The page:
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Burn ban continues
Drought conditions bring changes to water regs
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It may have missed our attention, but this region continues to be stuck in the grip of dangerously high temperatures and no appreciable precipitation.
Conditions are just about textbook for fire disasters, and that is why the Barton County Commissioners approved a new resolution establishing a burn ban for the county, Monday.
Emergency Risk Manager Amy Miller told the commissioners that she was hoping she would not be to return the issue this week, but that did not work out. “I was hoping, after last week when we actually saw clouds, that I wouldn’t be here this morning, but that didn’t pan out.”
Great Bend Fire Chief Mike noted that agricultural burning can still be carried out, but only with the specific permission of the area fire chief.
Miller reported that other open fires are not permitted. She noted that on Monday “the Barton County Commission signed a resolution extending a state of local disaster emergency. This proclamation states that due to extremely dry weather conditions an extreme fire hazard exists in Barton County. As a result of the drought and fire conditions open campfires and fires are prohibited. Agricultural burning may be conducted upon issuance of a written permit by the Fire Chief having jurisdiction of the area where the burning is to take place. The fire chief may or may not issue a burning permit.”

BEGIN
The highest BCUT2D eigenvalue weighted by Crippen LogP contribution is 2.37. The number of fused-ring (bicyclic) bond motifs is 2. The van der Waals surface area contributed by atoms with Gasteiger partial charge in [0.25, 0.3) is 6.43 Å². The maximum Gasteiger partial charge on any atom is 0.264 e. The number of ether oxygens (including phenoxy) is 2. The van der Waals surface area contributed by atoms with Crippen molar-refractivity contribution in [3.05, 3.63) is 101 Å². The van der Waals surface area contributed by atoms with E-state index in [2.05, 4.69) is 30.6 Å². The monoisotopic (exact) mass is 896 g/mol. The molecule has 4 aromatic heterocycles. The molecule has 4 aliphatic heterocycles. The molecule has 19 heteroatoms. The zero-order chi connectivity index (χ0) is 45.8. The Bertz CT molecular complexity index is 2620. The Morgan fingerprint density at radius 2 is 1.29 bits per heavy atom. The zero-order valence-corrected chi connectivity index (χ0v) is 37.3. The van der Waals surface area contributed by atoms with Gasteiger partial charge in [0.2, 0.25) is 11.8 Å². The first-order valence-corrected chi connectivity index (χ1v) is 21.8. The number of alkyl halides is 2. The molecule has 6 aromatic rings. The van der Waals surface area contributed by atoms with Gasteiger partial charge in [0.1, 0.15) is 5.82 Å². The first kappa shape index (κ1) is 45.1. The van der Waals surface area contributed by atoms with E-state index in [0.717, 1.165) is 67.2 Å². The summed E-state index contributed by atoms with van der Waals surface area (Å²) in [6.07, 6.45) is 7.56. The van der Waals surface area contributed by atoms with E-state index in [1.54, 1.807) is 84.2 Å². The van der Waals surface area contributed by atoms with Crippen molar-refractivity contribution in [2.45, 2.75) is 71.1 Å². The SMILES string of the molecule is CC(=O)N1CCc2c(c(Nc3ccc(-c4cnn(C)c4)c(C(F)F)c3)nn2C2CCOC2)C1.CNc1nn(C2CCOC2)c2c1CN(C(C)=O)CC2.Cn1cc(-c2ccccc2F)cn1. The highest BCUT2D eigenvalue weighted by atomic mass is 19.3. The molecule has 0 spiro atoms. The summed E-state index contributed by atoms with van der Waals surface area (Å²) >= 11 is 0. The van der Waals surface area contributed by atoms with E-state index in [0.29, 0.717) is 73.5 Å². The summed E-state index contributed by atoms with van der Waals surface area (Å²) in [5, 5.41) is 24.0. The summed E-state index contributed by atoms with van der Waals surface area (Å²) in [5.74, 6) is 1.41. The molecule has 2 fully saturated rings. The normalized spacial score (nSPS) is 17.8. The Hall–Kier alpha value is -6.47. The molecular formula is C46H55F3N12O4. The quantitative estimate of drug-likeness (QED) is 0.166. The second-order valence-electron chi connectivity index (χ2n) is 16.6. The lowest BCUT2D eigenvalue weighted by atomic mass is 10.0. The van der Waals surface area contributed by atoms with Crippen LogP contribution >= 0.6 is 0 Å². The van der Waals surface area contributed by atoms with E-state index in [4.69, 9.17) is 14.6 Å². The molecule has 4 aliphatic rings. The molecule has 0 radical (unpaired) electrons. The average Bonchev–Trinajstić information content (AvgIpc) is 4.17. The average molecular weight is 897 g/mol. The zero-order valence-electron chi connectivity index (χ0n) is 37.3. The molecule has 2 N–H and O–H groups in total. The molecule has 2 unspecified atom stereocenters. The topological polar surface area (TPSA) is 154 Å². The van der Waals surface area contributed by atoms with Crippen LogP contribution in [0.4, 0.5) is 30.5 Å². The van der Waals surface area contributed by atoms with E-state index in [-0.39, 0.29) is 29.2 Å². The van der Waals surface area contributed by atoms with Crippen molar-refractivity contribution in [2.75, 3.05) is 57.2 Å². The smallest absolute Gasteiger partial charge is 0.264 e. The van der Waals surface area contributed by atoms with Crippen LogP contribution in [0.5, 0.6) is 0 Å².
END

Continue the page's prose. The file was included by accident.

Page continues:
The ban extends to next Monday’s commission meeting, and if the weather continues as hot and dry as the forecasts are suggesting, the issue will have to be addressed again.
Claflin Fire Chief Doug Hubbard, also speaking as the communications director, noted that the conditions are certainly county wide and that he was also supporting the ban.
State officials are starting to take action in connection with the severe weather conditions, the Associated Press reported Monday.
“The drought is getting so bad in parts of Kansas that farmers are weighing whether to borrow from next year’s water allocation to quench this year’s crops.
“The state’s Division of Water Resources has offered water rights holders in selected counties a pair of options for adjusting the way they use their five-year allocations. The program is a condition of a drought declaration for dozens of Kansas counties that have been long suffering under drought conditions,” the AP reported.
“The offer is for water rights holders to pump more water from aquifers this summer in effort to save crops and keep livestock going. The amount of water used this year will be deducted from the amount users could pump in 2012.”